Methods of Valuing Intangible Assets
Intangible assets include trademarks and brand names, contracts, patents, and patent applications, franchisees and other licenses, and goodwill. These assets are valuable and can be valued just like physical assets. Although the intangibles being a major part of a company's overall value, most companies do not focus on valuing these assets. Knowing how to value these assets will ensure that you get the highest value for selling your company.
Since investment in intangible assets is rapidly growing, these assets' values can be considered the driving force of some businesses. Here are five methods of intangible asset valuation:
Relief from Royalty Method (RMM)
The method is based on predicting the amount of revenue the asset is expected to generate through owning the intangibles rather than licensing them.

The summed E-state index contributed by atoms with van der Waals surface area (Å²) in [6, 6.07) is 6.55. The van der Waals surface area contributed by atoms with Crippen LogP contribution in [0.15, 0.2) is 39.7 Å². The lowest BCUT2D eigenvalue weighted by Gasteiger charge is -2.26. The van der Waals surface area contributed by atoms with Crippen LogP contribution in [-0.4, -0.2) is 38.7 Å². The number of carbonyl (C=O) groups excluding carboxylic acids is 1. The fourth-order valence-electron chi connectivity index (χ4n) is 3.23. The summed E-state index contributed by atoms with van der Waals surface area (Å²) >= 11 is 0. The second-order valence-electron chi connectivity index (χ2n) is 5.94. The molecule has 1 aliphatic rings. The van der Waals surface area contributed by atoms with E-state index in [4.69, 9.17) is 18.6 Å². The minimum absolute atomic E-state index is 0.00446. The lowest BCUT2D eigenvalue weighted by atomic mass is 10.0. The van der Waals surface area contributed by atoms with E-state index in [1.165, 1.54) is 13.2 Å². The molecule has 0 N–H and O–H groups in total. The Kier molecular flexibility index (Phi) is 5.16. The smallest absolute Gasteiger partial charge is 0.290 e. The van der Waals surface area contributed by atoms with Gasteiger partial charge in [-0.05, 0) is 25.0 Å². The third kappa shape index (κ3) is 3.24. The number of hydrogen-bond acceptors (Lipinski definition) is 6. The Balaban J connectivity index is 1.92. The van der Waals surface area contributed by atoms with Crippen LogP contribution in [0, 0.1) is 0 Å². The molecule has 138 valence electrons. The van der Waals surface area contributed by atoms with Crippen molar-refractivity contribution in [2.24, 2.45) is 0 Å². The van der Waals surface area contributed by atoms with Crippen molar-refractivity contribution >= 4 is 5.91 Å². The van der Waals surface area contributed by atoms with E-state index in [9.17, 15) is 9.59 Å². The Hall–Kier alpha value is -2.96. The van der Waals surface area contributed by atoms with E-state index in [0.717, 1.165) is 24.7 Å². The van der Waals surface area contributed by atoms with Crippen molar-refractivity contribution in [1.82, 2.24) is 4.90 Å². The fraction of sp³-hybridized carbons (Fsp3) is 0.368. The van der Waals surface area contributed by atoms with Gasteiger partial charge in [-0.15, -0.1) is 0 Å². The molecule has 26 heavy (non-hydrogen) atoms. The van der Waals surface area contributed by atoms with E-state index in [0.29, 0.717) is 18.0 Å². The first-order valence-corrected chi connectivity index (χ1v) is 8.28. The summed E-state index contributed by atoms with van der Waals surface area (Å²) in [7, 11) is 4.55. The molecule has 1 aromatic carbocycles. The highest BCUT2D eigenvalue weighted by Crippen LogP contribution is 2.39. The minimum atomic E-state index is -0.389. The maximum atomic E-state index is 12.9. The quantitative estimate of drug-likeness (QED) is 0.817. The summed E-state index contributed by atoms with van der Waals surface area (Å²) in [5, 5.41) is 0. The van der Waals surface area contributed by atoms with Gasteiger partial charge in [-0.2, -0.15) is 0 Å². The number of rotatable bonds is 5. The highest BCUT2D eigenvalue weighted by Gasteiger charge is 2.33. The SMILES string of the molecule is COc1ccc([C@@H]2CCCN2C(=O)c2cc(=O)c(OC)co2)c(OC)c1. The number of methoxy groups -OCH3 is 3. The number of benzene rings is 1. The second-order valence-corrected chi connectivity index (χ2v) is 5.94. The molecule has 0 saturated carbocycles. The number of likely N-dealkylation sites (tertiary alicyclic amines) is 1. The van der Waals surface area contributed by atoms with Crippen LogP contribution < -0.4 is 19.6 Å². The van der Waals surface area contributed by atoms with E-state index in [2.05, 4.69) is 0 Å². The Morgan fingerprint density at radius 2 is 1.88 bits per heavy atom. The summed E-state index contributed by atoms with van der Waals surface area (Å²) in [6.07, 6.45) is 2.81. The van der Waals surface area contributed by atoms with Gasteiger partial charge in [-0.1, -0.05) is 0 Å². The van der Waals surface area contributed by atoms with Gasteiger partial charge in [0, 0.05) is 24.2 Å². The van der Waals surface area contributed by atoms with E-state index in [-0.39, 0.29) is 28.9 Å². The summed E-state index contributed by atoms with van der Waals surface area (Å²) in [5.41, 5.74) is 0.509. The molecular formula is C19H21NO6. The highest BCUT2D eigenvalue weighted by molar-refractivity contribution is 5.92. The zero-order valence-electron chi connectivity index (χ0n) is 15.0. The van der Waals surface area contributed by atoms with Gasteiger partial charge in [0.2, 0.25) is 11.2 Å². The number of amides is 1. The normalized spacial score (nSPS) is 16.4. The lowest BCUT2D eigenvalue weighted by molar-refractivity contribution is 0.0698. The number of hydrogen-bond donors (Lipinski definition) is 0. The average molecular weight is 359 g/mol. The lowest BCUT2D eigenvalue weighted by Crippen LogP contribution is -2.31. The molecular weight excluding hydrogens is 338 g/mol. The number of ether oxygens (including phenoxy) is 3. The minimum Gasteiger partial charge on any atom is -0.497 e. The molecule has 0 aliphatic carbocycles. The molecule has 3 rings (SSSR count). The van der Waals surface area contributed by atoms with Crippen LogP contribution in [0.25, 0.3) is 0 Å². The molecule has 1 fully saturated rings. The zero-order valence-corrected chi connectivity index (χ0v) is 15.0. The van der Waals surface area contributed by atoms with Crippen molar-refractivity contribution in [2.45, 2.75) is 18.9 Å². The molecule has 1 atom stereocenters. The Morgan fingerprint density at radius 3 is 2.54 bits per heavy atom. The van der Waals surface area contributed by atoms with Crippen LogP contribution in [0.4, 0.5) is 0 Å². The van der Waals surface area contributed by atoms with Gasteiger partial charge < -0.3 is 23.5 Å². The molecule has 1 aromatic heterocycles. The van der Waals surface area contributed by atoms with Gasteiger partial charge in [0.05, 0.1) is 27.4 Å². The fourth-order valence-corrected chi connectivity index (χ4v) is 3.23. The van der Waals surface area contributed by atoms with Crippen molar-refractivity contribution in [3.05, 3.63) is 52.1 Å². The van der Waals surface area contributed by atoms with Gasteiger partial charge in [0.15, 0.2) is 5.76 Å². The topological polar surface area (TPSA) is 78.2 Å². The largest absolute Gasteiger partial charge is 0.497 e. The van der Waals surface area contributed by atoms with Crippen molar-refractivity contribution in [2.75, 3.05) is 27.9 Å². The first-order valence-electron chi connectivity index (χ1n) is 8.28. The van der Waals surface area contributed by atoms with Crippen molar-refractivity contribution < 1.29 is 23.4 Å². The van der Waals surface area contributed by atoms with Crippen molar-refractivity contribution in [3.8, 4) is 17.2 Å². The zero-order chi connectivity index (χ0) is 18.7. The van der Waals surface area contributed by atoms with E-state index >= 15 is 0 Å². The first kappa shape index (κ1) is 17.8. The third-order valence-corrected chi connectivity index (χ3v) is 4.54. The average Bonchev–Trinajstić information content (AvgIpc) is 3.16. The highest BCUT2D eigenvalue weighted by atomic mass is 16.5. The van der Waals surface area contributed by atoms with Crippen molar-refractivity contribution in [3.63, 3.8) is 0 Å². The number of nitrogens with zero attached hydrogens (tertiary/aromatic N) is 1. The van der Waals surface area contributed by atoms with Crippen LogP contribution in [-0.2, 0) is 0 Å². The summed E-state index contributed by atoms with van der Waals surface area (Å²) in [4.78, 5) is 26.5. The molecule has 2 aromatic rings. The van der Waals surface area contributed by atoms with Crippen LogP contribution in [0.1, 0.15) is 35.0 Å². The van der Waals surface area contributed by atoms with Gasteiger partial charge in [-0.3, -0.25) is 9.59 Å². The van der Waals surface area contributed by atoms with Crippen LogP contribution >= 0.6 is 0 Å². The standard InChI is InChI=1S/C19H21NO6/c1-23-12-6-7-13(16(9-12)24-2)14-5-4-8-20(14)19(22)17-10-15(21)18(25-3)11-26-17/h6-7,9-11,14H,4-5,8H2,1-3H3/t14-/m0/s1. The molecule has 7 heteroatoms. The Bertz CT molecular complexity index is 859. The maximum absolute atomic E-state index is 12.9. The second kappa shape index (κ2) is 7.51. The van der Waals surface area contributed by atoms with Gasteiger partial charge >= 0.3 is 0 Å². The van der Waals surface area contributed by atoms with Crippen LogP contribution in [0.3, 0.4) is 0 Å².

Multiperiod Excess Earnings Method (MPEEM)
The valuators predict the after-tax cash flow that an asset can generate. It is considered the most accurate method of valuing intangible assets. It narrows down to cash flows from one intangible asset and measures its value.
The cost method assesses the cost associated with the replacement or development cost, such as labor and resources. This method is used by startup companies with difficulties in forecasting or where there is little or no information.
Real Option Pricing
This method is mostly used for valuing intangible asset that is not generating revenue for the business right now but is forecasted to bring income in the future. They include undeveloped patents and other resources.
With and Without Method (WWM)
Intangible value is calculated by assessing the difference between two discounted cash flow models: one model is based on a status quo for the business having the intangible and another without the asset.
When you need to perform a valuation of your business' intangible assets, you need to take know how to identify and understand the intangible assets. Some of the main assets that are considered intangibles are intellectual property, trademarks, customer data, and brands. Sometimes, non-compete agreements are also considered to be intangible assets.
It is recommended that you seek the help of a professional valuer. This will help you navigate the valuation process in a more accurate manner.
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